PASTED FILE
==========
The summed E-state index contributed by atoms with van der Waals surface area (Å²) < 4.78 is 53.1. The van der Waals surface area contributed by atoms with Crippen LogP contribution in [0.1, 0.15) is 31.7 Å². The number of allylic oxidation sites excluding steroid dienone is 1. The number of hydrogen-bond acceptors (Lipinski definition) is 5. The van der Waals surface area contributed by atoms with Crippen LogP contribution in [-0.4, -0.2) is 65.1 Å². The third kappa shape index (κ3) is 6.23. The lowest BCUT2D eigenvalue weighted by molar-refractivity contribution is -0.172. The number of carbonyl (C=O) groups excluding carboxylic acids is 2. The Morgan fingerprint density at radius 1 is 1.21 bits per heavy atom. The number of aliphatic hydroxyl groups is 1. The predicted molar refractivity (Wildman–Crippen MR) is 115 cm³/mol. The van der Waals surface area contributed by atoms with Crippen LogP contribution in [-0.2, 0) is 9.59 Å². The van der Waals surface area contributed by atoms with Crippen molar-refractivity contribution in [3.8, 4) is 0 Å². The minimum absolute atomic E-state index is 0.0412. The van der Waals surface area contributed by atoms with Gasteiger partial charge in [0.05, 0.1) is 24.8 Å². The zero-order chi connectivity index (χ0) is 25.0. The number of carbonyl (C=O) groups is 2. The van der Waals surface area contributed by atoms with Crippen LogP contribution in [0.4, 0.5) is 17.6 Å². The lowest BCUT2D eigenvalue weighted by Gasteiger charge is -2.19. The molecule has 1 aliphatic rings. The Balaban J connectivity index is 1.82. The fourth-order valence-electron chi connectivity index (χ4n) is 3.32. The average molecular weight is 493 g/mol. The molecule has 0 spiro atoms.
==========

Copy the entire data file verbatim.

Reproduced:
The summed E-state index contributed by atoms with van der Waals surface area (Å²) < 4.78 is 53.1. The van der Waals surface area contributed by atoms with Crippen LogP contribution in [0.1, 0.15) is 31.7 Å². The number of allylic oxidation sites excluding steroid dienone is 1. The number of hydrogen-bond acceptors (Lipinski definition) is 5. The van der Waals surface area contributed by atoms with Crippen LogP contribution in [-0.4, -0.2) is 65.1 Å². The third kappa shape index (κ3) is 6.23. The lowest BCUT2D eigenvalue weighted by molar-refractivity contribution is -0.172. The number of carbonyl (C=O) groups excluding carboxylic acids is 2. The Morgan fingerprint density at radius 1 is 1.21 bits per heavy atom. The number of aliphatic hydroxyl groups is 1. The predicted molar refractivity (Wildman–Crippen MR) is 115 cm³/mol. The van der Waals surface area contributed by atoms with Crippen LogP contribution in [-0.2, 0) is 9.59 Å². The van der Waals surface area contributed by atoms with Crippen molar-refractivity contribution in [3.8, 4) is 0 Å². The minimum absolute atomic E-state index is 0.0412. The van der Waals surface area contributed by atoms with Gasteiger partial charge in [0.05, 0.1) is 24.8 Å². The zero-order chi connectivity index (χ0) is 25.0. The number of carbonyl (C=O) groups is 2. The van der Waals surface area contributed by atoms with Crippen LogP contribution in [0.4, 0.5) is 17.6 Å². The lowest BCUT2D eigenvalue weighted by Gasteiger charge is -2.19. The molecule has 1 aliphatic rings. The Balaban J connectivity index is 1.82. The fourth-order valence-electron chi connectivity index (χ4n) is 3.32. The average molecular weight is 493 g/mol. The molecule has 0 spiro atoms.